Wider Conception of Capital In recent decades, humanity has recorded remarkable achievements, while placing increasing demands on our environment. The challenge now facing humanity is to find ways to harness all available forms of capital in a manner that promotes human welfare, well-being and sustainable development for all.
Until recently the notion of capital was largely confined to financial assets utilizable for commercial and industrial investment.
But a broader conception of capital can be traced back to Adam Smith, who defined four types of fixed capital—land, buildings, machinery and human abilities 1. Natural capital consists of minerals, energy sources and other environmental resources that exist independently of human beings.
Biological capital consists of all species of plants and animals that serve as the basis for other life, as well as their by-products and waste-products, such as coral reefs and the organic content of soil.
Human capital includes a wide range of human capabilities: The different forms of capital are interrelated and interdependent.
All forms of life depend on natural capital for their survival. But the reverse is also true. Natural capital is enhanced or destroyed by the impact of biological life forms, e.
Financial capital is itself a product of human relationships based on exchange and trust and has no independent existence of its own. Money can be utilized to make any other resource more useful or productive. It can be used to educate people, develop and apply technology to natural or social processes, etc.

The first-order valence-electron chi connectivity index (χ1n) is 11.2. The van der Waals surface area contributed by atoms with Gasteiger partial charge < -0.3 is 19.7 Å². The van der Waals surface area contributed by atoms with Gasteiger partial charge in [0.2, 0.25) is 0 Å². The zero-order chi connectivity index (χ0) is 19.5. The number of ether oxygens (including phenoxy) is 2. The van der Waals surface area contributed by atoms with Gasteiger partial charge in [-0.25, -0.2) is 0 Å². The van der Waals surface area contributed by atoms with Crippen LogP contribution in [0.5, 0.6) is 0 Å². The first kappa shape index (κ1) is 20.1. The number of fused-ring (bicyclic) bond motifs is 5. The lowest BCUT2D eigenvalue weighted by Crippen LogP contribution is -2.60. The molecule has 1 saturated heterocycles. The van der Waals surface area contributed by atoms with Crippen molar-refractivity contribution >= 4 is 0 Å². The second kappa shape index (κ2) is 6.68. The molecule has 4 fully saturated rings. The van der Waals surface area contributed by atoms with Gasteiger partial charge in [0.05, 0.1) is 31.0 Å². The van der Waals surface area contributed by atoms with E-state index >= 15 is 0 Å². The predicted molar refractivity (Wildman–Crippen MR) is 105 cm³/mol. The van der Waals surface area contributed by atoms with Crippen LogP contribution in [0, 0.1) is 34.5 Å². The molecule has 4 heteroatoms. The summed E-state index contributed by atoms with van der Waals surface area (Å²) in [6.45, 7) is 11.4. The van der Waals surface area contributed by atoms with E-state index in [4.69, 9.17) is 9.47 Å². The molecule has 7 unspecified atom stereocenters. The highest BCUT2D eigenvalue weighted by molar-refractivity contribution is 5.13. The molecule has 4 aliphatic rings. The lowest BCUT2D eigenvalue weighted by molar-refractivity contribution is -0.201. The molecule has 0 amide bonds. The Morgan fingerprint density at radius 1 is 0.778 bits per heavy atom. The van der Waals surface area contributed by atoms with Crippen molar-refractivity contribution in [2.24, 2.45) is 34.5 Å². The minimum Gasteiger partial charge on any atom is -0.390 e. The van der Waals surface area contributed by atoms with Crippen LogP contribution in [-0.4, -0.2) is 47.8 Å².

This implies that the sustainability of human capital is interwoven with the sustainability of all other forms of capital. The interdependence goes still deeper.
The very notion of capital is a human conception. Other species do survive on the basis of natural resources, but no other species consciously applies its mental capacities to identify and utilize different forms of capital for its development.
In this sense, anything becomes a resource by the action of the human mind. Resources are perceived and developed. Materials exist in nature, but anything becomes a resource only when its potential value is recognized by the human mind. Human mental activity creates resources by discovering new productive relationships between existing elements.
It was only discovered in the s that uranium—through a process of fission accompanied by emission of neutrons sustaining a chain reaction—is a powerful energy source.Classic motorcycle products, bike club gossip, motorcycle shows, events, runs, biker lifestyle, buyers guides and much more.
FlightGlobal is the global aviation community’s primary source of news, data, insight, knowledge and expertise. We provide news, data, analytics and advisory services to connect the aviation. INDIA. On the domestic front, India remained the fastest growing major economy in the world, after surpassing China last year.
Gross Domestic Product growth rate was % for FY , supported by strong consumption growth and government spending. The Indian media and entertainment industry is one of the fastest growing sectors of the Indian economy.
It has benefited from the economic growth and rising income levels in the country, and is. Storytelling is the oldest art form on earth, and whether you’re a fan of thrillers, classics, literary fiction, or even ancient myths, the stories you love all share the same key elements.
Threat of New Entrants Definition In Porters five forces, threat of new entrants refers to the threat new competitors pose to existing competitors in an industry. Therefore, a profitable industry will attract more competitors looking to achieve profits.